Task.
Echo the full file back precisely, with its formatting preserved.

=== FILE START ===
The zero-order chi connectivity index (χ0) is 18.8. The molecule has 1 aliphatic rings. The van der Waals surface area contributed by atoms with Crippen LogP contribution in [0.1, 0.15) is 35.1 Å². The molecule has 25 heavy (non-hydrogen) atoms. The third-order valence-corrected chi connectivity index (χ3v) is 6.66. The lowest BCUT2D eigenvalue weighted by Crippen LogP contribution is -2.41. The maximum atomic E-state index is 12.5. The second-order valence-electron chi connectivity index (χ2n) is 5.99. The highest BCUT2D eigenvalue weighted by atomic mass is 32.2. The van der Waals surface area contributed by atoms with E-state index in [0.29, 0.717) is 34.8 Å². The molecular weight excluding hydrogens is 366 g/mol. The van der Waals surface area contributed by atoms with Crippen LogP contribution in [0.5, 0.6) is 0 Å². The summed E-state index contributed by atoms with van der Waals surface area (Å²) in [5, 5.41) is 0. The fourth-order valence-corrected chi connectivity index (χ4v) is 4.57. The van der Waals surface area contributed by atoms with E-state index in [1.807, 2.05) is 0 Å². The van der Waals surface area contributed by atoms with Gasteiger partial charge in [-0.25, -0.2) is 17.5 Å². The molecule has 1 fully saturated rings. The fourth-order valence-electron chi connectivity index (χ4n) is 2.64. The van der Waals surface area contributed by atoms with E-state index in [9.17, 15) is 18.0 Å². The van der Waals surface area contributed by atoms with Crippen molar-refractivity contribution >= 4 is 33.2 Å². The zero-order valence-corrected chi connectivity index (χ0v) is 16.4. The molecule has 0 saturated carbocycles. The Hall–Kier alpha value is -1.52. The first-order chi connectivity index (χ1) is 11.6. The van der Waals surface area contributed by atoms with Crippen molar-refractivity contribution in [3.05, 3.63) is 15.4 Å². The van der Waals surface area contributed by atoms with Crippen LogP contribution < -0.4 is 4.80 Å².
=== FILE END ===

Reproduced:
The zero-order chi connectivity index (χ0) is 18.8. The molecule has 1 aliphatic rings. The van der Waals surface area contributed by atoms with Crippen LogP contribution in [0.1, 0.15) is 35.1 Å². The molecule has 25 heavy (non-hydrogen) atoms. The third-order valence-corrected chi connectivity index (χ3v) is 6.66. The lowest BCUT2D eigenvalue weighted by Crippen LogP contribution is -2.41. The maximum atomic E-state index is 12.5. The second-order valence-electron chi connectivity index (χ2n) is 5.99. The highest BCUT2D eigenvalue weighted by atomic mass is 32.2. The van der Waals surface area contributed by atoms with E-state index in [0.29, 0.717) is 34.8 Å². The molecular weight excluding hydrogens is 366 g/mol. The van der Waals surface area contributed by atoms with Crippen LogP contribution in [0.5, 0.6) is 0 Å². The summed E-state index contributed by atoms with van der Waals surface area (Å²) in [5, 5.41) is 0. The fourth-order valence-corrected chi connectivity index (χ4v) is 4.57. The van der Waals surface area contributed by atoms with E-state index in [1.807, 2.05) is 0 Å². The van der Waals surface area contributed by atoms with Gasteiger partial charge in [-0.25, -0.2) is 17.5 Å². The molecule has 1 fully saturated rings. The fourth-order valence-electron chi connectivity index (χ4n) is 2.64. The van der Waals surface area contributed by atoms with E-state index in [9.17, 15) is 18.0 Å². The van der Waals surface area contributed by atoms with Crippen molar-refractivity contribution >= 4 is 33.2 Å². The zero-order valence-corrected chi connectivity index (χ0v) is 16.4. The molecule has 0 saturated carbocycles. The Hall–Kier alpha value is -1.52. The first-order chi connectivity index (χ1) is 11.6. The van der Waals surface area contributed by atoms with Crippen molar-refractivity contribution in [3.05, 3.63) is 15.4 Å². The van der Waals surface area contributed by atoms with Crippen LogP contribution < -0.4 is 4.80 Å².